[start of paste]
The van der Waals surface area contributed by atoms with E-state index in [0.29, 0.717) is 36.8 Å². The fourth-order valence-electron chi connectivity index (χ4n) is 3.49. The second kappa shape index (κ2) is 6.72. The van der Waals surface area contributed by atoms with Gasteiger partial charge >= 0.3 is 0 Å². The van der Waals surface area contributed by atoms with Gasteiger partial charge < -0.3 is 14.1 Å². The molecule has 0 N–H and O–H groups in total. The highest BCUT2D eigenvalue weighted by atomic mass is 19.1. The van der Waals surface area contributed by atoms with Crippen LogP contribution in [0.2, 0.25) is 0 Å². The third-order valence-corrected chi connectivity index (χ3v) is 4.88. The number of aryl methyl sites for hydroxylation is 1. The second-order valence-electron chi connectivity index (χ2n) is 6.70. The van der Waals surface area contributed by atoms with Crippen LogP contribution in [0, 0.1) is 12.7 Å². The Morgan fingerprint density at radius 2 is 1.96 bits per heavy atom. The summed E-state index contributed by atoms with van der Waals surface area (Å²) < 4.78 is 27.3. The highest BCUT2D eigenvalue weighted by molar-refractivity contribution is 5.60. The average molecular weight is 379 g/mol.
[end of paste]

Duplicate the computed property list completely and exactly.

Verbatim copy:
The van der Waals surface area contributed by atoms with E-state index in [0.29, 0.717) is 36.8 Å². The fourth-order valence-electron chi connectivity index (χ4n) is 3.49. The second kappa shape index (κ2) is 6.72. The van der Waals surface area contributed by atoms with Gasteiger partial charge >= 0.3 is 0 Å². The van der Waals surface area contributed by atoms with Gasteiger partial charge < -0.3 is 14.1 Å². The molecule has 0 N–H and O–H groups in total. The highest BCUT2D eigenvalue weighted by atomic mass is 19.1. The van der Waals surface area contributed by atoms with Crippen LogP contribution in [0.2, 0.25) is 0 Å². The third-order valence-corrected chi connectivity index (χ3v) is 4.88. The number of aryl methyl sites for hydroxylation is 1. The second-order valence-electron chi connectivity index (χ2n) is 6.70. The van der Waals surface area contributed by atoms with Crippen LogP contribution in [0, 0.1) is 12.7 Å². The Morgan fingerprint density at radius 2 is 1.96 bits per heavy atom. The summed E-state index contributed by atoms with van der Waals surface area (Å²) < 4.78 is 27.3. The highest BCUT2D eigenvalue weighted by molar-refractivity contribution is 5.60. The average molecular weight is 379 g/mol.